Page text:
The next level is the regional championships like the one I played in Indianapolis, which are funded by the Pokemon company in contrast to locals. The winners of that regional tournament are rewarded with up to 200 points.”
When Pay Day Makes Contact
Rewards for winning these tournaments aren’t too bad. Prize money can go around $2,000 for top placing at regionals, while Worlds this year gave out $10,000 to the 1st place winner. Major tournaments can go for around $3,000 in 1st place prize money. In Worlds 2nd place was $7,500, 3rd and 4th were $5,000, 5-8th place $3,000 and so on. This year’s prize pool at Worlds was over $1,000,000 for all games across Pokken Tournament, the TCG, VGC, and for the first time ever Pokemon GO.
RR: “I was under the impression that payouts wouldn’t be that high knowing Nintendo. But it seems like Pokemon does pay out quite a bit.”
AH: “It does for people who place really well! They pay out a decent chunk change! It doesn’t stop there! We have the internationals which are 4 ginormous tournaments across the world annually in Latin America, usually Brazil. Oceania has one, usually in Australia, and the third is usually in Europe.
Finally the fourth is in the United States which is usually the final tournament before Worlds. Those payout $5,000 for first place. After that, about 2 months later, the World Championships take place.”
RR: “What about online events? Can you earn championship points that way?”
AH: “Yes! There are 4 online events that you can participate in for free!”
RR: “I assume there’s no prize money for these ones though.”
AH: “There’s no prize money for the online ones, but it is free to enter! These are called ICs (International Challenges) you play in game. You go on a ladder style run, almost identical to Pokemon Showdown. You keep battling and you earn points against random people. If you’re at the top of the leader board with the most points after the tournament ends, you can earn up to 50 championship points. Just like at MSS!”
…Like No One Ever Was.
RR: “What’s your ultimate goal when it comes to Pokemon? I bet I can take a guess.”
AH: “This is going to be very cliche, but it’s “To be the very best, like no one ever was.”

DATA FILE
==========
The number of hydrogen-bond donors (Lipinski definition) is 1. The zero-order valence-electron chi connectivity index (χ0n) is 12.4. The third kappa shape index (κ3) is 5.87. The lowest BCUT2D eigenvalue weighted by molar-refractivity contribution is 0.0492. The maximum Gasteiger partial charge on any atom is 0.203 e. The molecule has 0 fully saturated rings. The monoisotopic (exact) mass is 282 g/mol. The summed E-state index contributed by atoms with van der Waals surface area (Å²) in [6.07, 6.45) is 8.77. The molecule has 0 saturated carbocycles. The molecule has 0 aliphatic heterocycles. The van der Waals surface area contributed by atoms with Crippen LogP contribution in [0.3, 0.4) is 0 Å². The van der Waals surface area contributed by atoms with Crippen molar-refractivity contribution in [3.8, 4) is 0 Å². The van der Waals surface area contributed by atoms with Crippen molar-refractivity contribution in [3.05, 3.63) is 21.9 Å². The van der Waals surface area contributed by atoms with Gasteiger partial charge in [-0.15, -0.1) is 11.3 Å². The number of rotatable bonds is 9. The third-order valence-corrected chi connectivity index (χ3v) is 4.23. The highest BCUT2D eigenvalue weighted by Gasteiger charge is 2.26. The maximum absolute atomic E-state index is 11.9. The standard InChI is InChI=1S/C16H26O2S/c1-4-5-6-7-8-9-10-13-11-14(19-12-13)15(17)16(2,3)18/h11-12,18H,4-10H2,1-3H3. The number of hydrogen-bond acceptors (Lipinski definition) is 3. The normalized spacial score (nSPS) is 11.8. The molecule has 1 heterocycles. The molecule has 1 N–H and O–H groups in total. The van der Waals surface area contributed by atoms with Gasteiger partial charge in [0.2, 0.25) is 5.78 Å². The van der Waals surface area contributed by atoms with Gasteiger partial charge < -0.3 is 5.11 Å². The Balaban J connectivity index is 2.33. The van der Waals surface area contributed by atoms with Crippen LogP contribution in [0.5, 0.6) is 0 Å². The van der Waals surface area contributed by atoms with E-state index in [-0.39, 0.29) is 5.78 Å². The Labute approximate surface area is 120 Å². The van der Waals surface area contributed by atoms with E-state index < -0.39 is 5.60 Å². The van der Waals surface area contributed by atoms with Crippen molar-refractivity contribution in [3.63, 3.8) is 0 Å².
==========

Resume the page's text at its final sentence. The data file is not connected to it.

AH: “I was fascinated by VGC. I’ve always loved Pokemon as a kid. I remember there was a slump in Pokemon in general and I was getting tired of it. Until I discovered the competitive scene, there was a whole circuit about this! It was intriguing. I remember seeing one video of one of my favorite VGC players ever, Markus Stadter. I actually met him for the first time at this year’s World Championships.
He was playing a Japanese player, who’s name I don’t remember. He had a really unique team, that I really really liked. There’s a kind of stereotype in competitive Pokemon where you have to run the meta to do well and win the World Championships. But it’s not true, you can very easily still place highly with Pokemon you really believe in. A perfect example is Sejun Park’s Pachirisu team which blew the world away.”
Strong Pokemon… Weak Pokemon…
RR: “It was such a landmark moment that they made it a statue in the promotional material for worlds!”
AH: “This Pokemon, who we all thought was trash, that had no place in competitive Pokemon. Not only made it to Worlds, but won it! The whole stereotype is exaggerated.”
RR: “A lot of people started sharing the quote ““Strong Pokémon. Weak Pokémon. That is only the selfish perception of people. Truly skilled trainers should try to win with their favorites.” from Gold and Silver, around that time.”
AH: “It’s so true! When I found another player using Alolan Raichu, Garchomp, Ninetales, all these Pokemon I genuinely liked. You can use Pokemon you like and still place really high!. I started looking for tournaments where I lived and just started going. I didn’t do too well at first, but eventually I started placing in the top cut. Now I’m here going to Worlds.”
After the interview we decided to battle it out in a random 6v6 singles match. We went best of 3, and of course I went 0-2. Adrien got lucky by getting Lugia twice in a row! You can watch those matches here:
You can watch Adrien play a match in Indianapolis in the video below:
I’m personally excited for what Scarlet and Violet will bring to the table! I’ve made several articles where you can read more about here!